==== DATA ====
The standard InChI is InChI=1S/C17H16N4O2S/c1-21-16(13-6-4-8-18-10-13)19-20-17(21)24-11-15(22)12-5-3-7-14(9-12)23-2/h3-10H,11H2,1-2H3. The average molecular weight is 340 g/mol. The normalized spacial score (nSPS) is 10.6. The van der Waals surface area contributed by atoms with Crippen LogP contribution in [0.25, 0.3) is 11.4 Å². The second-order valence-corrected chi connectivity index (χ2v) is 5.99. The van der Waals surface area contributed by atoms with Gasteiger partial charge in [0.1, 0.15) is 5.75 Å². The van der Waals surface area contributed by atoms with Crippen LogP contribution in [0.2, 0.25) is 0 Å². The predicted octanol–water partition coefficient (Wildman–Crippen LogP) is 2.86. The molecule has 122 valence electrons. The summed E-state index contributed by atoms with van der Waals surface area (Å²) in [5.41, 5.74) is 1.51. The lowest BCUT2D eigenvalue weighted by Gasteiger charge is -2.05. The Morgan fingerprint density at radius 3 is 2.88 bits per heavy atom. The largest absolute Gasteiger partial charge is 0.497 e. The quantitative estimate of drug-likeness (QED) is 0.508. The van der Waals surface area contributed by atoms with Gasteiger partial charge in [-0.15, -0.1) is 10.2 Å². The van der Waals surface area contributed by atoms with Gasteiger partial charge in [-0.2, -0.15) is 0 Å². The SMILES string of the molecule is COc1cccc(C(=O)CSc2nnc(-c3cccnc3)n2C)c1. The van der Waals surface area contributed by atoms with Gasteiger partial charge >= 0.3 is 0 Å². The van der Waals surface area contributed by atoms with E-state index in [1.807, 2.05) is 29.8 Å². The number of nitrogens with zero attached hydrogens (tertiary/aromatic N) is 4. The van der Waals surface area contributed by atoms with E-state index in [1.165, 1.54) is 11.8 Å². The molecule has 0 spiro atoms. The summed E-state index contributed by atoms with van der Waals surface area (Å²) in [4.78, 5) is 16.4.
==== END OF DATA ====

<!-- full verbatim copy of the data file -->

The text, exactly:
The standard InChI is InChI=1S/C17H16N4O2S/c1-21-16(13-6-4-8-18-10-13)19-20-17(21)24-11-15(22)12-5-3-7-14(9-12)23-2/h3-10H,11H2,1-2H3. The average molecular weight is 340 g/mol. The normalized spacial score (nSPS) is 10.6. The van der Waals surface area contributed by atoms with Crippen LogP contribution in [0.25, 0.3) is 11.4 Å². The second-order valence-corrected chi connectivity index (χ2v) is 5.99. The van der Waals surface area contributed by atoms with Gasteiger partial charge in [0.1, 0.15) is 5.75 Å². The van der Waals surface area contributed by atoms with Crippen LogP contribution in [0.2, 0.25) is 0 Å². The predicted octanol–water partition coefficient (Wildman–Crippen LogP) is 2.86. The molecule has 122 valence electrons. The summed E-state index contributed by atoms with van der Waals surface area (Å²) in [5.41, 5.74) is 1.51. The lowest BCUT2D eigenvalue weighted by Gasteiger charge is -2.05. The Morgan fingerprint density at radius 3 is 2.88 bits per heavy atom. The largest absolute Gasteiger partial charge is 0.497 e. The quantitative estimate of drug-likeness (QED) is 0.508. The van der Waals surface area contributed by atoms with Gasteiger partial charge in [-0.15, -0.1) is 10.2 Å². The van der Waals surface area contributed by atoms with Gasteiger partial charge in [-0.2, -0.15) is 0 Å². The SMILES string of the molecule is COc1cccc(C(=O)CSc2nnc(-c3cccnc3)n2C)c1. The van der Waals surface area contributed by atoms with Gasteiger partial charge >= 0.3 is 0 Å². The van der Waals surface area contributed by atoms with E-state index in [1.807, 2.05) is 29.8 Å². The number of nitrogens with zero attached hydrogens (tertiary/aromatic N) is 4. The van der Waals surface area contributed by atoms with E-state index in [1.165, 1.54) is 11.8 Å². The molecule has 0 spiro atoms. The summed E-state index contributed by atoms with van der Waals surface area (Å²) in [4.78, 5) is 16.4.